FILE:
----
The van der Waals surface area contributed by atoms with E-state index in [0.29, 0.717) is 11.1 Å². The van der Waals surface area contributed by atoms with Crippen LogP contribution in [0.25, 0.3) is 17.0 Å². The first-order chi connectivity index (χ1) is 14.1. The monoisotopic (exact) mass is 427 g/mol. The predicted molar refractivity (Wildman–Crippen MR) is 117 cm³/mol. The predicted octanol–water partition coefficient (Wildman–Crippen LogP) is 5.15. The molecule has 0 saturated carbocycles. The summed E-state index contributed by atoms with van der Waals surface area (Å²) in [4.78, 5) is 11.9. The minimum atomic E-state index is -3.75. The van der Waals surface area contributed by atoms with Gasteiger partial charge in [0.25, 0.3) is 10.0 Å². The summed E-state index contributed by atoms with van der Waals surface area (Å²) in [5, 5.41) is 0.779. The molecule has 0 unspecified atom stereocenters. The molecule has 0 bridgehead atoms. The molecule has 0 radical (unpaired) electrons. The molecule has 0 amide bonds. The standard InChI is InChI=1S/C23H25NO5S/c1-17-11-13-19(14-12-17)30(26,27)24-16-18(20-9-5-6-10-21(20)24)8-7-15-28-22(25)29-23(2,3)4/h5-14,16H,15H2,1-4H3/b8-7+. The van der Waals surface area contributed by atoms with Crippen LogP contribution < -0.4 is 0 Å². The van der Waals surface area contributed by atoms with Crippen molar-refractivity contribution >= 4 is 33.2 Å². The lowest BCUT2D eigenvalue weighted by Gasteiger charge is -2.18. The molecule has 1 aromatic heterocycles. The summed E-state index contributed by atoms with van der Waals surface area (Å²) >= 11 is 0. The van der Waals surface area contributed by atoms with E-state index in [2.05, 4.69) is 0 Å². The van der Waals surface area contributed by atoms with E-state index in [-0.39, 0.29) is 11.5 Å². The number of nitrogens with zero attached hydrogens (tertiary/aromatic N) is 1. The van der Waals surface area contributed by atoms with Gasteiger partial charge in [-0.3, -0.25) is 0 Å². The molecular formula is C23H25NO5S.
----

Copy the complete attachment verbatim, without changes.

The van der Waals surface area contributed by atoms with E-state index in [0.29, 0.717) is 11.1 Å². The van der Waals surface area contributed by atoms with Crippen LogP contribution in [0.25, 0.3) is 17.0 Å². The first-order chi connectivity index (χ1) is 14.1. The monoisotopic (exact) mass is 427 g/mol. The predicted molar refractivity (Wildman–Crippen MR) is 117 cm³/mol. The predicted octanol–water partition coefficient (Wildman–Crippen LogP) is 5.15. The molecule has 0 saturated carbocycles. The summed E-state index contributed by atoms with van der Waals surface area (Å²) in [4.78, 5) is 11.9. The minimum atomic E-state index is -3.75. The van der Waals surface area contributed by atoms with Gasteiger partial charge in [0.25, 0.3) is 10.0 Å². The summed E-state index contributed by atoms with van der Waals surface area (Å²) in [5, 5.41) is 0.779. The molecule has 0 unspecified atom stereocenters. The molecule has 0 bridgehead atoms. The molecule has 0 radical (unpaired) electrons. The molecule has 0 amide bonds. The standard InChI is InChI=1S/C23H25NO5S/c1-17-11-13-19(14-12-17)30(26,27)24-16-18(20-9-5-6-10-21(20)24)8-7-15-28-22(25)29-23(2,3)4/h5-14,16H,15H2,1-4H3/b8-7+. The van der Waals surface area contributed by atoms with Crippen LogP contribution < -0.4 is 0 Å². The van der Waals surface area contributed by atoms with Crippen molar-refractivity contribution >= 4 is 33.2 Å². The lowest BCUT2D eigenvalue weighted by Gasteiger charge is -2.18. The molecule has 1 aromatic heterocycles. The summed E-state index contributed by atoms with van der Waals surface area (Å²) >= 11 is 0. The van der Waals surface area contributed by atoms with E-state index in [2.05, 4.69) is 0 Å². The van der Waals surface area contributed by atoms with E-state index in [-0.39, 0.29) is 11.5 Å². The number of nitrogens with zero attached hydrogens (tertiary/aromatic N) is 1. The van der Waals surface area contributed by atoms with Gasteiger partial charge in [-0.3, -0.25) is 0 Å². The molecular formula is C23H25NO5S.